Thursday, August 18, 2011

Driving on Fumes

Happy birthday to my sister Kate who turned 49 the other day.

I'm blessed to call Kate both sister and friend. We share a colorful history. When we're together, Kate and I inevitably end up reminiscing about the antics of our teenage and college years. While not wild by nature, we've pulled off our share of harebrained stunts. I'm glad we made it to adulthood more or less intact.

I've written before about our teenage habit of driving on fumes. Really, this was just a simple case of well-ordered priorities. If you have two bucks to spend, do you put it in the gas tank or split a milkshake and live on the edge? Sadly, life on the edge didn't always end up being life in the fast lane.

Our first tale of woe must have been when we were both still in high school. We were driving on fumes and then found ourselves grinding to a halt on a busy road in the middle of a torrential downpour. Within minutes, my father -- who happened to be driving down the same stretch at the same time -- spotted the abandoned car ... and us. He was not pleased. We were -- for at least a brief period -- highly motivated to make the heroic sacrifice and fuel the car.

Some years later, Kate and I were headed out to go shopping. Perhaps a tad more circumspect but still just as cheap, we checked the gauges of both vehicles and drove off in the one that was at least registering a whiff of gas. We left my parents to cope with the other car.

(Note to my children: Don't even think about it!)

Off we went. On the way home we spotted my parents driving the fuel-challenged vehicle in the opposite direction. We surmised that they were going out to dinner without us. What were they thinking? As we liked both free fuel and free food, we pulled a U-turn and followed the sporty Pinto wagon.

And then we saw it. On the side of the road. Presumably out of gas. And we panicked, I mean panicked. And we briefly considered driving past cuz Dad wasn't going to pleased about any part of this.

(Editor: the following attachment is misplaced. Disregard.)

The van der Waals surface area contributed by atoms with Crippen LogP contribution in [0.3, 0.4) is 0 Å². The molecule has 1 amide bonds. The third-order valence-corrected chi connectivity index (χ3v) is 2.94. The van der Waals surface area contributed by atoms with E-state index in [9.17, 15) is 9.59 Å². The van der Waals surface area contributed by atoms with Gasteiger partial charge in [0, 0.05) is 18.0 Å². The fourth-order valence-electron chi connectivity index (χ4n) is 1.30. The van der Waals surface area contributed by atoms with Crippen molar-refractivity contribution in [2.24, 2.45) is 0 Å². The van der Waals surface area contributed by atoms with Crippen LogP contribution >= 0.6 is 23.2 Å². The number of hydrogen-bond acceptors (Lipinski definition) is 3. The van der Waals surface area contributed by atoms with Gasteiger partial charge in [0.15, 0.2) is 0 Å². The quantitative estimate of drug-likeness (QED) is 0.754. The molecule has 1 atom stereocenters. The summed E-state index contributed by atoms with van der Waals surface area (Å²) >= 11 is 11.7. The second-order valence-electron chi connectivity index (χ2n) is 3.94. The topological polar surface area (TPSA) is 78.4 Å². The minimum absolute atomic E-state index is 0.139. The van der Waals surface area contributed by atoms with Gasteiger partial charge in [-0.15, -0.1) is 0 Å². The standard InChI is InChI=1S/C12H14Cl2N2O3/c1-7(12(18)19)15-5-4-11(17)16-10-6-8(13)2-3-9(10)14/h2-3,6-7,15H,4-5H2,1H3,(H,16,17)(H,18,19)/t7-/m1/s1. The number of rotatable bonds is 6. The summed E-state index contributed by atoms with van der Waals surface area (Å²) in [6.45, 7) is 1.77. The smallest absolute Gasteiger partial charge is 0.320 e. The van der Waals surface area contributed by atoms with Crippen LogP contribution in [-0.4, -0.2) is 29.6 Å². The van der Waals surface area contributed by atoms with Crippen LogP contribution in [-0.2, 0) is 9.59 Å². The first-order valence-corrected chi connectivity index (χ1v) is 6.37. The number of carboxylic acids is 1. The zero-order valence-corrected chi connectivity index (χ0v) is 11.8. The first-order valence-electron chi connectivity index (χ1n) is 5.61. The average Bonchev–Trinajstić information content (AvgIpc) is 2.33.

But, all things considered, we were a tad irresponsible, but not complete heathens. So we pulled over to pick up the stranded 'rental units. As Dad got out of the car, we noticed he had his arm wrapped in a towel. Seems he had walked past the pool filter in our backyard and caught his hand on a piece of raw metal. He was sporting a nasty gash.

They were not heading out for a bite to eat; they were going to the hospital to get Dad stitched up.

We were glad we stopped. And Dad didn't say a word.

At this point, I should write This kind of thing never happened again. Not quite true. A few years later, we were racing to the airport in a large vehicle with a broken gas gauge (Dad, I swear I'm not making this up). We sputtered to a halt. And guess what? We were in the middle of a huge thunderstorm. Kate and I looked at each other and laughed as hard as we have ever laughed. The pathetic part of this anecdote is that we were no longer broke teenagers. Kate was then a CPA and I was a manager with a Fortune 500 company. And we were Out! of! Gas!

Lame, lame, mega lame.

I managed to catch my flight because a sympathetic woman pulled over and offered us a lift. (Note to Dad: we never, ever would have taken a ride from a guy!) How Kate recovered the vehicle, I haven't a clue. I hope she called my brother.

We had another close shave, but this totally wasn't our fault either.

As a college graduation gift, my parents gave me a plane ticket to Europe. Kate and I rented a car in Brussels and motored down to the South of France. The roads that wind through the Alps are packed with breathtaking vistas and hairpin turns ... and absolutely void of guardrails and gas stations. As a bird flies, the trip wasn't all that far. But small rental cars don't fly, and the curvy roads made the trip at least twice as long as we planned. In the '80s we travelled without benefit of Mapquest or a GPS. We arrived in Grasse, France, -- the perfume capitol of the world -- with a sigh of relief and quickly found a gas station.

The return trip brought us through Paris. We'll skip the scenic route, we thought, and get there faster and easier. Still no gas stations! We arrived in Paris wondering when the car was going to quit on us. It was late; it was dark. We parked the car in what we hoped was a legal space and thought we'd sort out the gas issue in the light of day. In the morning we were surprised to find that the car was parked ten feet from a gas pump. French gas stations, unlike American ones, don't have fluttering flags and enormous signs that scream Shell! or Exxon! There's simply a pump on the corner. We were relieved to see that one.

Kate and I have many other stories that have absolutely nothing to do with gasoline. We have travelled a good chunk of the world together --- from Bermuda to Mexico, from Cape Cod to San Antonio, from London to what was then known as East Berlin.

Lots of laughs shared, lots of memories forged, too little fuel purchased.

Kate and her family are currently in Israel, touring the sites and commemorating my nephew's Bar Mitzvah with a visit to The Wailing Wall in Jerusalem.

Happy birthday, Kate! Enjoy Israel. And that little device behind the steering wheel? The one with the E and the F? FYI, it's called a gas gauge.

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